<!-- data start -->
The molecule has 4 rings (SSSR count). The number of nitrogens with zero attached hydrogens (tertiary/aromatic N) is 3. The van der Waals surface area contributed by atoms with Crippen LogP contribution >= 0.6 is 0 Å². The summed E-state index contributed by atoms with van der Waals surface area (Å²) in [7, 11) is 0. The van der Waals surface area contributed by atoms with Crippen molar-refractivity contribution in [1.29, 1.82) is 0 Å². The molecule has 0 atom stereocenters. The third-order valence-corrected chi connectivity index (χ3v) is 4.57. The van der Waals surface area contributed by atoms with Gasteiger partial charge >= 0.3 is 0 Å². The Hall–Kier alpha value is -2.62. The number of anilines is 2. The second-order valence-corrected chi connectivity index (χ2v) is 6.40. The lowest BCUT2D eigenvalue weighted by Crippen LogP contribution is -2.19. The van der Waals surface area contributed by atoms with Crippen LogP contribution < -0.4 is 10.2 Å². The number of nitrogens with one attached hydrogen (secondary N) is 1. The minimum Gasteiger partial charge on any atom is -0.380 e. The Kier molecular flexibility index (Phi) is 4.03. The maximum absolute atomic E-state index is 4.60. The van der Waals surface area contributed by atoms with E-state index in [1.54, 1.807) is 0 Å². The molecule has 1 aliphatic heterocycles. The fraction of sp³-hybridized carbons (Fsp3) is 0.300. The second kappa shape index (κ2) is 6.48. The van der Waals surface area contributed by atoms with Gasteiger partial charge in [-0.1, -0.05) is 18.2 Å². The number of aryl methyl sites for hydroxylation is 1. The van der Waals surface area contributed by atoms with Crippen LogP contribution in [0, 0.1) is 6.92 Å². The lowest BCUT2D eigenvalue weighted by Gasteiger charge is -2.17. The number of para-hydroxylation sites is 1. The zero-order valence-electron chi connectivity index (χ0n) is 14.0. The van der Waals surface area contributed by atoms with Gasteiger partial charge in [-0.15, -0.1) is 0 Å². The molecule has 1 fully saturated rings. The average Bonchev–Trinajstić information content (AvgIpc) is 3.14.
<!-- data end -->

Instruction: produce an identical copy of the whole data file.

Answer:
The molecule has 4 rings (SSSR count). The number of nitrogens with zero attached hydrogens (tertiary/aromatic N) is 3. The van der Waals surface area contributed by atoms with Crippen LogP contribution >= 0.6 is 0 Å². The summed E-state index contributed by atoms with van der Waals surface area (Å²) in [7, 11) is 0. The van der Waals surface area contributed by atoms with Crippen molar-refractivity contribution in [1.29, 1.82) is 0 Å². The molecule has 0 atom stereocenters. The third-order valence-corrected chi connectivity index (χ3v) is 4.57. The van der Waals surface area contributed by atoms with Gasteiger partial charge >= 0.3 is 0 Å². The Hall–Kier alpha value is -2.62. The number of anilines is 2. The second-order valence-corrected chi connectivity index (χ2v) is 6.40. The lowest BCUT2D eigenvalue weighted by Crippen LogP contribution is -2.19. The van der Waals surface area contributed by atoms with Crippen LogP contribution < -0.4 is 10.2 Å². The number of nitrogens with one attached hydrogen (secondary N) is 1. The minimum Gasteiger partial charge on any atom is -0.380 e. The Kier molecular flexibility index (Phi) is 4.03. The maximum absolute atomic E-state index is 4.60. The van der Waals surface area contributed by atoms with E-state index in [1.54, 1.807) is 0 Å². The molecule has 1 aliphatic heterocycles. The fraction of sp³-hybridized carbons (Fsp3) is 0.300. The second kappa shape index (κ2) is 6.48. The van der Waals surface area contributed by atoms with Gasteiger partial charge in [-0.1, -0.05) is 18.2 Å². The number of aryl methyl sites for hydroxylation is 1. The van der Waals surface area contributed by atoms with Crippen LogP contribution in [0, 0.1) is 6.92 Å². The lowest BCUT2D eigenvalue weighted by Gasteiger charge is -2.17. The number of para-hydroxylation sites is 1. The zero-order valence-electron chi connectivity index (χ0n) is 14.0. The van der Waals surface area contributed by atoms with Gasteiger partial charge in [-0.15, -0.1) is 0 Å². The molecule has 1 fully saturated rings. The average Bonchev–Trinajstić information content (AvgIpc) is 3.14.